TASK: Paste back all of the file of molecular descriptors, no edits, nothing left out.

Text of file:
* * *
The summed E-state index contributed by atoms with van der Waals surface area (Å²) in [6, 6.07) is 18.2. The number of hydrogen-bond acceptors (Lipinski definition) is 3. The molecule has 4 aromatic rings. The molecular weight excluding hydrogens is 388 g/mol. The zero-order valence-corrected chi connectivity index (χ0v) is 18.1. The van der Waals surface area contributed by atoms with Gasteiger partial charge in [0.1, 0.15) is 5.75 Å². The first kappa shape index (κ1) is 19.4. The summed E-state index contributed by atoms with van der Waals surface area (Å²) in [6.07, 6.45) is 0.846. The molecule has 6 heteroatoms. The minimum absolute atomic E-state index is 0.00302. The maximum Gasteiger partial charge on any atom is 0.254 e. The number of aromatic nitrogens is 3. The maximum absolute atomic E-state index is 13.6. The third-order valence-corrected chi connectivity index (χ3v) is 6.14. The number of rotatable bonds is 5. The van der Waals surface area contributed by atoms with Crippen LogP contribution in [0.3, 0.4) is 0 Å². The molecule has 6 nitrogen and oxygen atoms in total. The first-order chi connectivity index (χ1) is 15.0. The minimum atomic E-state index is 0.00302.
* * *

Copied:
The summed E-state index contributed by atoms with van der Waals surface area (Å²) in [6, 6.07) is 18.2. The number of hydrogen-bond acceptors (Lipinski definition) is 3. The molecule has 4 aromatic rings. The molecular weight excluding hydrogens is 388 g/mol. The zero-order valence-corrected chi connectivity index (χ0v) is 18.1. The van der Waals surface area contributed by atoms with Gasteiger partial charge in [0.1, 0.15) is 5.75 Å². The first kappa shape index (κ1) is 19.4. The summed E-state index contributed by atoms with van der Waals surface area (Å²) in [6.07, 6.45) is 0.846. The molecule has 6 heteroatoms. The minimum absolute atomic E-state index is 0.00302. The maximum Gasteiger partial charge on any atom is 0.254 e. The number of aromatic nitrogens is 3. The maximum absolute atomic E-state index is 13.6. The third-order valence-corrected chi connectivity index (χ3v) is 6.14. The number of rotatable bonds is 5. The van der Waals surface area contributed by atoms with Crippen LogP contribution in [0.3, 0.4) is 0 Å². The molecule has 6 nitrogen and oxygen atoms in total. The first-order chi connectivity index (χ1) is 15.0. The minimum atomic E-state index is 0.00302.